Checklist May Help You Identify If Your Baby Has SIDS Risk

From the WebMD Archives

Feb. 29, 2000 (Tuscaloosa, Ala.) -- A health assessment questionnaire known as 'Baby Check' might help identify seriously ill babies at risk of sudden death, particularly those who are at high risk, according to a study on sudden infant death syndrome (SIDS) in the February issue of the British medical journal Archives of Disease in Childhood.

SIDS is a term used to describe the sudden death by unknown cause of an apparently healthy infant during the first year of life.

"This paper gives clear evidence that Baby Check could be a useful tool to empower parents to make informative decisions regarding their child's health," says lead researcher Peter S. Blair, of the Royal Hospital for Children in Bristol, England.

Kevin Winn, a leading SIDS expert not affiliated with the study, tells WebMD that the study is important because it shows that "these babies are different at birth, are different after hospital discharge, and are different from normal babies in the 24 hours prior to their deaths. Those differences show up in Baby Check scores."

"The results are striking," continues Winn, a pathologist at Emory University School of Medicine and a member of the governing board of the American SIDS Institute. "We can't look at any one, two, or even three of these signs or symptoms for a definitive diagnosis, but parents and trained health care providers can use this knowledge to determine which babies might be most at risk."

The journal article describes a large scientific investigation designed to compare SIDS babies -- as well as other infants whose deaths were explained but unexpected -- with a large number of infants who did not die. The object of the study was to determine if recognizing specific signs or symptoms might have led to earlier recognition of the infants' illnesses.

The study included all sudden, unexpected deaths of infants ages 7 to 364 days during the three-year study period. There were 456 unexpected infant deaths, of which 363 were classified as SIDS.

Trained interviewers visited bereaved families within days of their baby's death and came back within two weeks to complete a detailed questionnaire -- a modified form of the Baby Check. For each of these cases, researchers also questioned the parents or caregivers of four other infants of about the same age who did not die.

The Baby Check is based on seven symptoms and 12 signs, each of which receives a score.

"We discovered that three of the 19 signs and symptoms occurred in a significantly greater proportion of infants who died of SIDS than in the living babies studied as a control group," explains Blair. "Those signs or symptoms included [infants] being drowsy most of the time when awake, infants wheezing, and infants taking less than half the normal amount of fluids in the last 24 hours before their deaths."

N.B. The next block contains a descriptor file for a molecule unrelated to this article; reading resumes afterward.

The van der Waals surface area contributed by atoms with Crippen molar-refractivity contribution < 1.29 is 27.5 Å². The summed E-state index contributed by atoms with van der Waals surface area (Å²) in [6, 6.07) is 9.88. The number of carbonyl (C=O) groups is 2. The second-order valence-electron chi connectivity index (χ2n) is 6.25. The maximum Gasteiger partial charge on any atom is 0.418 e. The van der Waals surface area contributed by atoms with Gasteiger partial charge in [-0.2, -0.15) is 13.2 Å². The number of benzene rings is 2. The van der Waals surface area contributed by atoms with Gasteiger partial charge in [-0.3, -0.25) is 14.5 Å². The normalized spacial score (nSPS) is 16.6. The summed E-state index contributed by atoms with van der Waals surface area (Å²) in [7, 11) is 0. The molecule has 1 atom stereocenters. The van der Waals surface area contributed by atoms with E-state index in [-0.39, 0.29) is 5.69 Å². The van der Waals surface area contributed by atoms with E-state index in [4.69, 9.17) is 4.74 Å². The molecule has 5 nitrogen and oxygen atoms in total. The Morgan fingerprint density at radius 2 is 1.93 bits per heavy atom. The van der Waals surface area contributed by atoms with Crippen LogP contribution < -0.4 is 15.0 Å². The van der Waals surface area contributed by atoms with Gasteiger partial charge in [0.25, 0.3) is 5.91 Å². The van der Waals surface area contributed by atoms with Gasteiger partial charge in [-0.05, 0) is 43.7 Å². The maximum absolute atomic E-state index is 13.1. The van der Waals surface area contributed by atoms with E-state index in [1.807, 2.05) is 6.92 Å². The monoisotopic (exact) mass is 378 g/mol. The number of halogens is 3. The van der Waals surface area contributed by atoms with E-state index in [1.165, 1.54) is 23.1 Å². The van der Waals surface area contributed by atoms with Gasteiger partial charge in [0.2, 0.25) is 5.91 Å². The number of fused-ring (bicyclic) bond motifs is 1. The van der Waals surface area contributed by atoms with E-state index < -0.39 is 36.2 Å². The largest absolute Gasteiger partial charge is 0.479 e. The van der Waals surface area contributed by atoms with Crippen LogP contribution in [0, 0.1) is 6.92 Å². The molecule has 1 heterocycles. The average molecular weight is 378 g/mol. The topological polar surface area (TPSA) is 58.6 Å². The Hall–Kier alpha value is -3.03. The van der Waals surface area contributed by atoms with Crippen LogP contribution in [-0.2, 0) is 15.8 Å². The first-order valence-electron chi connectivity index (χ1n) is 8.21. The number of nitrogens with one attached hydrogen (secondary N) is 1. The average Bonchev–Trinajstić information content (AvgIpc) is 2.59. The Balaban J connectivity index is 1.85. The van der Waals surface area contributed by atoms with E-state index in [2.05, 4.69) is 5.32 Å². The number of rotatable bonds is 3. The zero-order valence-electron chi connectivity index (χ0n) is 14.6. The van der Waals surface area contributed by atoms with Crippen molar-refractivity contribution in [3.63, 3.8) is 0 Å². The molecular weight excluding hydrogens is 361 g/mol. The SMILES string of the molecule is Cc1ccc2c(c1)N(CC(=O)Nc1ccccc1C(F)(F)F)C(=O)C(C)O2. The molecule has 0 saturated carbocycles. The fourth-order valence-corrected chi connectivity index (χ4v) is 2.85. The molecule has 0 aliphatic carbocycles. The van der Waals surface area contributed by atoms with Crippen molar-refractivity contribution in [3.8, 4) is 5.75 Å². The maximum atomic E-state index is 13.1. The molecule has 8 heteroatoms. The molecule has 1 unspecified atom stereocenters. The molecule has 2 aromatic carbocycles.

Both Blair and Winn agree that, by themselves, these symptoms are not sufficient to make a diagnosis of illness. "Although these symptoms are statistically significant in the British study, they are not 'house burning down' warning symptoms," says Winn. "The infants didn't have an obvious illness, but they are worthy of attention."

Blair says that if parents note these or the other symptoms in the Baby Check survey, they should add up the scores. If the scores meet the criteria listed in the Baby Check instructions, he encourages parents to contact their health care provider.

"The Baby Check score, as a means of quantifying acute illness, can be used by parents to help them decide whether to seek medical attention," explains Blair. "It can be used by health professionals as a tool to discriminate more reliably between those babies who should be assessed in hospital and those who need not be."

Another sign revealed by the study was that SIDS babies were more than five times more likely than babies who did not die to have had a "life-threatening event," as defined by their parents.

"These events are usually associated with a change in skin color, a type of pallor or bluish discoloration of the skin so the baby looks blue and appears not to be breathing, or the baby look[s] pale and appear[s] not be breathing," Winn says. "Whether or not these events are [actually] 'life threatening' is often a matter of semantics, but for the purposes of this study, this type of event was defined as life threatening."

While experiencing such an event by itself does not necessarily predict SIDS -- it happens to healthy babies also -- Winn still says parents "ought to at least seek advice from their health care provider" if their baby experiences such an event.

Copies of the Baby Check scoring system can be obtained via the following address or telephone number:
Baby Check, P.O. Box 324, Wroxham, Norwich NR12 8EQ. Phone 01603 784400.

Vital Information:

  • A new study shows that a simple, 19-question scored checklist may be able to determine which babies are at risk of sudden death.
  • The Baby Check checklist is based on many symptoms and signs that may not be significant individually, but which taken together may signify a risk of death.
  • Questions on the checklist include:
    In the last 24 hours:
    Has the baby vomited at least half the feed after each of the last three feeds?
    Has the baby had any bile-stained (green) vomiting?
    Has the baby taken fewer fluids than usual in the last 24 hours?
    Has the baby passed less urine than usual?
    Has the baby been drowsy (less alert than usual) when awake?
    Has the baby had an unusual cry (sounds unusual to mother)?
  • The complete checklist may help parents and health care professionals determine when a baby needs serious medical attention.